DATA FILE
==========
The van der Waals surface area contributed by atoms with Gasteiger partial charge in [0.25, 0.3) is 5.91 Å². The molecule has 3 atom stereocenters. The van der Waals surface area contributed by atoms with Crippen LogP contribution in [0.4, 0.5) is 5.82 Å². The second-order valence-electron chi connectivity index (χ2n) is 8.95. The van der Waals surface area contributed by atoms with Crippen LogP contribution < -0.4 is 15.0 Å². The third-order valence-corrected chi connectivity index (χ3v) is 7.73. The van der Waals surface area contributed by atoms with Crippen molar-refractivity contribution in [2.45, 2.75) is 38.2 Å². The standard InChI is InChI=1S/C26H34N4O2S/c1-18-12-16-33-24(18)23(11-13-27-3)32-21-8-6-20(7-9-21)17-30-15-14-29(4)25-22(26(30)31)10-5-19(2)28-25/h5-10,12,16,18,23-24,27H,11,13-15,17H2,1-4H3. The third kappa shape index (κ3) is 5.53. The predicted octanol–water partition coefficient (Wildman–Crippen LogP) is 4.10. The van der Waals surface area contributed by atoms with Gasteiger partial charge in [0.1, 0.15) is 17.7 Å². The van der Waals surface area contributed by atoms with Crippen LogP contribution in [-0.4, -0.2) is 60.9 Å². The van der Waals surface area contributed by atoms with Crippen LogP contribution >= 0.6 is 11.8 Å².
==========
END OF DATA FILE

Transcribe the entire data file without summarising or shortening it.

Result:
The van der Waals surface area contributed by atoms with Gasteiger partial charge in [0.25, 0.3) is 5.91 Å². The molecule has 3 atom stereocenters. The van der Waals surface area contributed by atoms with Crippen LogP contribution in [0.4, 0.5) is 5.82 Å². The second-order valence-electron chi connectivity index (χ2n) is 8.95. The van der Waals surface area contributed by atoms with Crippen LogP contribution < -0.4 is 15.0 Å². The third-order valence-corrected chi connectivity index (χ3v) is 7.73. The van der Waals surface area contributed by atoms with Crippen molar-refractivity contribution in [2.45, 2.75) is 38.2 Å². The standard InChI is InChI=1S/C26H34N4O2S/c1-18-12-16-33-24(18)23(11-13-27-3)32-21-8-6-20(7-9-21)17-30-15-14-29(4)25-22(26(30)31)10-5-19(2)28-25/h5-10,12,16,18,23-24,27H,11,13-15,17H2,1-4H3. The third kappa shape index (κ3) is 5.53. The predicted octanol–water partition coefficient (Wildman–Crippen LogP) is 4.10. The van der Waals surface area contributed by atoms with Gasteiger partial charge in [0.1, 0.15) is 17.7 Å². The van der Waals surface area contributed by atoms with Crippen LogP contribution in [-0.4, -0.2) is 60.9 Å². The van der Waals surface area contributed by atoms with Crippen LogP contribution >= 0.6 is 11.8 Å².